Among orators of the intermediate
type we may rank Lucius Crassus and Quintus
Hortensius. Then let us turn to a vast harvest of
orators who flourished much about the same period.
It is here that we find the vigour of Caesar, the
natural talent of Caelius, the subtlety of Calidius,
the accuracy of Pollio, the dignity of Messala, the
austerity of Calvus, the gravity of Brutus, the acumen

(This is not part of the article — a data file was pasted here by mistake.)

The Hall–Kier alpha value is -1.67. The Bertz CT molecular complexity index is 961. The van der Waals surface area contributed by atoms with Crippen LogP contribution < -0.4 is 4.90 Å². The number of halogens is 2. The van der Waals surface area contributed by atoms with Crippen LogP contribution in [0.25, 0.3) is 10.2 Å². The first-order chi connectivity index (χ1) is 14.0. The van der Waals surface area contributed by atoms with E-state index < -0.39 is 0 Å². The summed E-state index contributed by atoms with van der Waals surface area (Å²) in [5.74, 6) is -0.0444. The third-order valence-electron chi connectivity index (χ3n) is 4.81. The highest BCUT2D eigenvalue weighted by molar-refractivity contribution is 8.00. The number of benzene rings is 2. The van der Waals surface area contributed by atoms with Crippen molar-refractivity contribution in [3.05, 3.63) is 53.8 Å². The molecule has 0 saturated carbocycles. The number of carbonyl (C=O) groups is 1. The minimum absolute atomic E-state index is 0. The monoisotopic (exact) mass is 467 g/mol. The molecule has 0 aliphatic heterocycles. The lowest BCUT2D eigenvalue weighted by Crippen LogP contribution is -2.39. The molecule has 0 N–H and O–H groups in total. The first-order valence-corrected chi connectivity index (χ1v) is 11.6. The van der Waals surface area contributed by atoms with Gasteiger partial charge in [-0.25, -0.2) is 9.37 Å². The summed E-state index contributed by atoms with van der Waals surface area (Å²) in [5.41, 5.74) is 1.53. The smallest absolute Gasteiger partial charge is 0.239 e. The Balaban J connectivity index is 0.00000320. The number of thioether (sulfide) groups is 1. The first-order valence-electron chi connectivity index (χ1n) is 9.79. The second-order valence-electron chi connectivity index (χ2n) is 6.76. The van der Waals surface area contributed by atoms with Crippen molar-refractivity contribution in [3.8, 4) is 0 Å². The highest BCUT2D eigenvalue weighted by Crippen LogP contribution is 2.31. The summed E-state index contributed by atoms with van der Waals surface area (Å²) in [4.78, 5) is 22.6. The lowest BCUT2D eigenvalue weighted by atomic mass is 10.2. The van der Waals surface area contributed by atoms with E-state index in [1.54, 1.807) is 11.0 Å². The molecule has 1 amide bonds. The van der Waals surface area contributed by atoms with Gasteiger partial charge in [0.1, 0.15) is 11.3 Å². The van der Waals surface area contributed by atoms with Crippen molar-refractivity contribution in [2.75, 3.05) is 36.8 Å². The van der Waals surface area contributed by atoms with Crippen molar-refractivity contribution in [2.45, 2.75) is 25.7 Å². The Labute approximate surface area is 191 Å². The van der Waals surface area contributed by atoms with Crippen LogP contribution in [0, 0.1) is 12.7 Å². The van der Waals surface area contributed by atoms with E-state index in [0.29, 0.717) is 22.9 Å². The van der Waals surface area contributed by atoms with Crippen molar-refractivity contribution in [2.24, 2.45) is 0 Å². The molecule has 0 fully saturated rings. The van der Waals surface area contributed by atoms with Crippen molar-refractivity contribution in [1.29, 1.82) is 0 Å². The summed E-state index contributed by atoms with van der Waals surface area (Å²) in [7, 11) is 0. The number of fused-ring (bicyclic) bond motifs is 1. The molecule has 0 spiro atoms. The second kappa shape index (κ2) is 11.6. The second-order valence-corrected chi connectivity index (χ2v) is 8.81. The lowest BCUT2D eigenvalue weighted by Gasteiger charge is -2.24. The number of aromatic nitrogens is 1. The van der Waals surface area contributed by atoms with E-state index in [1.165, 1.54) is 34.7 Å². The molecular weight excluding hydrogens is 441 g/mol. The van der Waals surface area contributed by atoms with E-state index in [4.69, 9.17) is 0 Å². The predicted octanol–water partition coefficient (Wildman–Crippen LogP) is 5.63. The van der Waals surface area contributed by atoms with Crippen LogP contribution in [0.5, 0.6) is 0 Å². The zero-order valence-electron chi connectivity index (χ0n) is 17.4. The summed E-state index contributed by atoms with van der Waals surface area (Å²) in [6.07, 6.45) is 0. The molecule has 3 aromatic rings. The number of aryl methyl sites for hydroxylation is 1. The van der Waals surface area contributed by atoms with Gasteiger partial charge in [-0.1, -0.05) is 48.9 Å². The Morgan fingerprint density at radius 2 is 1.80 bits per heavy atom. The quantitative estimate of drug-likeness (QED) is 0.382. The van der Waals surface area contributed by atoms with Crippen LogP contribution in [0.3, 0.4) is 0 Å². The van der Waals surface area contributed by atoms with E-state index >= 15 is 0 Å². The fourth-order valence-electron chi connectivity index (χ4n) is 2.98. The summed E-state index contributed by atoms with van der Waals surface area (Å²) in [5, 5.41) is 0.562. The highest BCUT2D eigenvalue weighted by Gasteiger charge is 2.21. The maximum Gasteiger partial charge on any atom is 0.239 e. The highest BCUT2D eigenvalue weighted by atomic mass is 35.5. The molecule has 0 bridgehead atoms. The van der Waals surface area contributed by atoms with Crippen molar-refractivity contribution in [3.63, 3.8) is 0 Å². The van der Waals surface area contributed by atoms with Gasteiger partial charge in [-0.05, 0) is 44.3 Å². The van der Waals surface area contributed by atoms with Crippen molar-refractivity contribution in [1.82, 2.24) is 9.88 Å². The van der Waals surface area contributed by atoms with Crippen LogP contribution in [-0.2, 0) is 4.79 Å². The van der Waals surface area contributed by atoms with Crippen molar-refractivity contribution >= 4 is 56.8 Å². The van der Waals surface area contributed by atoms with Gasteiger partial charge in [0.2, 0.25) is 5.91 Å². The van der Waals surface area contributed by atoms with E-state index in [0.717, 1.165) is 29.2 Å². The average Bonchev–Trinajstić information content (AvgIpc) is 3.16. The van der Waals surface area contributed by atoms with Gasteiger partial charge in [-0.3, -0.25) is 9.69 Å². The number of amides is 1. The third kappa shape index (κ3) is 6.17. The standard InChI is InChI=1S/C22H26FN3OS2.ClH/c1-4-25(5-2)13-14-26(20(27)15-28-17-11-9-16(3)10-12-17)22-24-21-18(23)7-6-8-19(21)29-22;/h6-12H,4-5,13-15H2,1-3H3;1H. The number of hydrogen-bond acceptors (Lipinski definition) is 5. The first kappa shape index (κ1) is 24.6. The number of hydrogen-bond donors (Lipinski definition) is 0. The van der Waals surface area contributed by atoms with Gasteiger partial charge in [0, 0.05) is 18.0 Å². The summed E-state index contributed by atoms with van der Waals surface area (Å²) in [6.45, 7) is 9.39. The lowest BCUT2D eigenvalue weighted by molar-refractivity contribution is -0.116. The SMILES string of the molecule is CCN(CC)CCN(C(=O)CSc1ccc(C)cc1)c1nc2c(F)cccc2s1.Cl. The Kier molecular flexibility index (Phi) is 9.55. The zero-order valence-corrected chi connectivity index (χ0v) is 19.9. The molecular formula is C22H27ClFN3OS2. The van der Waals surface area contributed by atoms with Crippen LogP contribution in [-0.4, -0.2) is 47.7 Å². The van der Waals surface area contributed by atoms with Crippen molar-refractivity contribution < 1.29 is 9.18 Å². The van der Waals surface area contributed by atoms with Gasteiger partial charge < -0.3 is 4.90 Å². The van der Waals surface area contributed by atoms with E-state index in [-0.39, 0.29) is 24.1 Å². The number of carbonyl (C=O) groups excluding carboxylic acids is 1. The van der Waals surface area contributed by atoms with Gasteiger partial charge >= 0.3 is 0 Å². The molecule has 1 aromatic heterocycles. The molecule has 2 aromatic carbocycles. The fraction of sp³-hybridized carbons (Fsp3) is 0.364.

of Sulpicius and the bitterness of Cassius, while
among those whom we have seen ourselves we
admire the fluency of Seneca, the strength of Africanus, the mellowness of Afer, the charm of Crispus,
the sonority of Trachalus and the elegance of Secundus.